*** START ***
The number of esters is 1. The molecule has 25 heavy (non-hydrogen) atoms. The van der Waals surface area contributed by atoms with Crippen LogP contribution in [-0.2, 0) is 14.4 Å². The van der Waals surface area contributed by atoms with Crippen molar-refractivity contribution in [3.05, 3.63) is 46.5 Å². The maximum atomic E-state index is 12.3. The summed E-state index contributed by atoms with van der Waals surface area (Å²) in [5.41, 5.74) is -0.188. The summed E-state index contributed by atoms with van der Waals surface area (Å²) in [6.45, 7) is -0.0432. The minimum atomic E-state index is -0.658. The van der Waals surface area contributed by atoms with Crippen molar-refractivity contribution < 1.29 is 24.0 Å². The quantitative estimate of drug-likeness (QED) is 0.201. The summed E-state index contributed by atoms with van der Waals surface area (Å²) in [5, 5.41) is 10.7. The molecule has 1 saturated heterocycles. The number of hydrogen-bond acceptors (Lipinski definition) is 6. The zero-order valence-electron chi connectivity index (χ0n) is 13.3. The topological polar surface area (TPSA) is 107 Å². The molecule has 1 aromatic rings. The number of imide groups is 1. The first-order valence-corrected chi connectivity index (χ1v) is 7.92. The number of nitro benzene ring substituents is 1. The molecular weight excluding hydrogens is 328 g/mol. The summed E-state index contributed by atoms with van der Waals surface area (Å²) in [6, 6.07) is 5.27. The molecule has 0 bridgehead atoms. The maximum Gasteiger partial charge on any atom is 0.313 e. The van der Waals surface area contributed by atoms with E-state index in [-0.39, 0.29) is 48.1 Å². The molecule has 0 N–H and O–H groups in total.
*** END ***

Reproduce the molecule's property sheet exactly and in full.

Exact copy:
The number of esters is 1. The molecule has 25 heavy (non-hydrogen) atoms. The van der Waals surface area contributed by atoms with Crippen LogP contribution in [-0.2, 0) is 14.4 Å². The van der Waals surface area contributed by atoms with Crippen molar-refractivity contribution in [3.05, 3.63) is 46.5 Å². The maximum atomic E-state index is 12.3. The summed E-state index contributed by atoms with van der Waals surface area (Å²) in [5.41, 5.74) is -0.188. The summed E-state index contributed by atoms with van der Waals surface area (Å²) in [6.45, 7) is -0.0432. The minimum atomic E-state index is -0.658. The van der Waals surface area contributed by atoms with Crippen molar-refractivity contribution < 1.29 is 24.0 Å². The quantitative estimate of drug-likeness (QED) is 0.201. The summed E-state index contributed by atoms with van der Waals surface area (Å²) in [5, 5.41) is 10.7. The molecule has 1 saturated heterocycles. The number of hydrogen-bond acceptors (Lipinski definition) is 6. The zero-order valence-electron chi connectivity index (χ0n) is 13.3. The topological polar surface area (TPSA) is 107 Å². The molecule has 1 aromatic rings. The number of imide groups is 1. The first-order valence-corrected chi connectivity index (χ1v) is 7.92. The number of nitro benzene ring substituents is 1. The molecular weight excluding hydrogens is 328 g/mol. The summed E-state index contributed by atoms with van der Waals surface area (Å²) in [6, 6.07) is 5.27. The molecule has 0 bridgehead atoms. The maximum Gasteiger partial charge on any atom is 0.313 e. The van der Waals surface area contributed by atoms with E-state index in [-0.39, 0.29) is 48.1 Å². The molecule has 0 N–H and O–H groups in total.